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Knoxville Divorce Lawyer > Blog > Alimony > Which Is Better: Periodic Alimony or Lump Sum Alimony?

Which Is Better: Periodic Alimony or Lump Sum Alimony?


What would you rather do: pay your ex-spouse a large amount of money all at once, or pay a smaller amount each month for one or more years? Ultimately, while these are both different types of alimony, it is often left up to the courts to decide the best option based on the particular situation. Tennessee family courts make alimony decisions not to punish one former spouse and to reward another, but rather based on what is fair to both parties, given the circumstances of their marriage and divorce.  It depends largely on how economically entwined the two spouses were while they were married, rather than on who wins and who loses. A Knoxville alimony lawyer can help you understand the various types of alimony in Tennessee.

Tennessee Alimony Terms Decoded 

Title 36 Chapter 5 is the section of the Tennessee Code that governs alimony.  Like many legal texts, it contains a number of Latin terms that are not always easy to decipher.  The following includes some Latin terms you might see in a decree of spousal support in Tennessee.

  • Pendente litePendente lite is Latin for “while the legal case is pending.” It is temporary alimony, usually a monthly amount paid until the divorce is final.  It is usually equivalent to the household bills or half the household bills (depending on whether both spouses work.)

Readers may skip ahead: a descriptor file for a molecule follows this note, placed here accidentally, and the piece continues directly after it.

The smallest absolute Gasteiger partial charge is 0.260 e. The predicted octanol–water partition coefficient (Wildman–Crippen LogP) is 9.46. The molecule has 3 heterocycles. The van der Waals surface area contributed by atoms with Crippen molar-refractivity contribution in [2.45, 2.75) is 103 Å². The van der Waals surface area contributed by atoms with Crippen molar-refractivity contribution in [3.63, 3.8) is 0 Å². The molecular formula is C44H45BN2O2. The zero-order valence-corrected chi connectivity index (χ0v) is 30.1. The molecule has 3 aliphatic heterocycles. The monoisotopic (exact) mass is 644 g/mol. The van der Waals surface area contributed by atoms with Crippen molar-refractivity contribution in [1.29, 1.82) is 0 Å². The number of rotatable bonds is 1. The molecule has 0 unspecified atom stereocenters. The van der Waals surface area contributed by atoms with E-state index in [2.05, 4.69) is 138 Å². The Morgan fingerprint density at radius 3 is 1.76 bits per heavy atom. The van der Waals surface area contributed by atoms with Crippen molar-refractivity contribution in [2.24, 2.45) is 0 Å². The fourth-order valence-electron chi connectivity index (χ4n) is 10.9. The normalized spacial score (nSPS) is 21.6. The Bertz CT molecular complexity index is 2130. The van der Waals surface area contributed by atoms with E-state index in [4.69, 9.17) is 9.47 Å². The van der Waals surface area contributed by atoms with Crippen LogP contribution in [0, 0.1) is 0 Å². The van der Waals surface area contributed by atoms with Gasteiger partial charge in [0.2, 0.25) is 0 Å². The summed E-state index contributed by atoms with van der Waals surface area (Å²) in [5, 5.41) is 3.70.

• In solido – This type of alimony is a lump sum, usually paid to one spouse to “buy out” that spouse’s share of an indivisible piece of property. For example, the wife might keep the house and pay the husband a lump sum equal to half the equity the couple owns in the house.
  • In futuro – This is spousal support paid in monthly installments. Tennessee is one of only a few states where one former spouse can be required to pay in future alimony for life.

Which Type of Alimony Is Best? 

When possible, Tennessee courts like divorcing spouses to make a clean break and to disentangle their finances as quickly as possible.  Many divorces don’t involve any alimony, and in the ones that do, the alimony is associated with a certain time limit and a certain goal.  For example, if the wife is in nursing school at the time of the divorce, but the husband works full time, the court might order him to pay her alimony each month until she graduates, at which time she is expected to be financially independent.  In futuro alimony is only for marriages that lasted longer than 20 years and in which one spouse has very limited earning potential due to health problems or due to being out of the workforce for an extended period.

Contact Patrick L. Looper About Alimony Cases 

If you think your current alimony agreement is unfair, you may be right, and it may be possible to modify it.  Contact Patrick L. Looper in Knoxville, Tennessee for a consultation.

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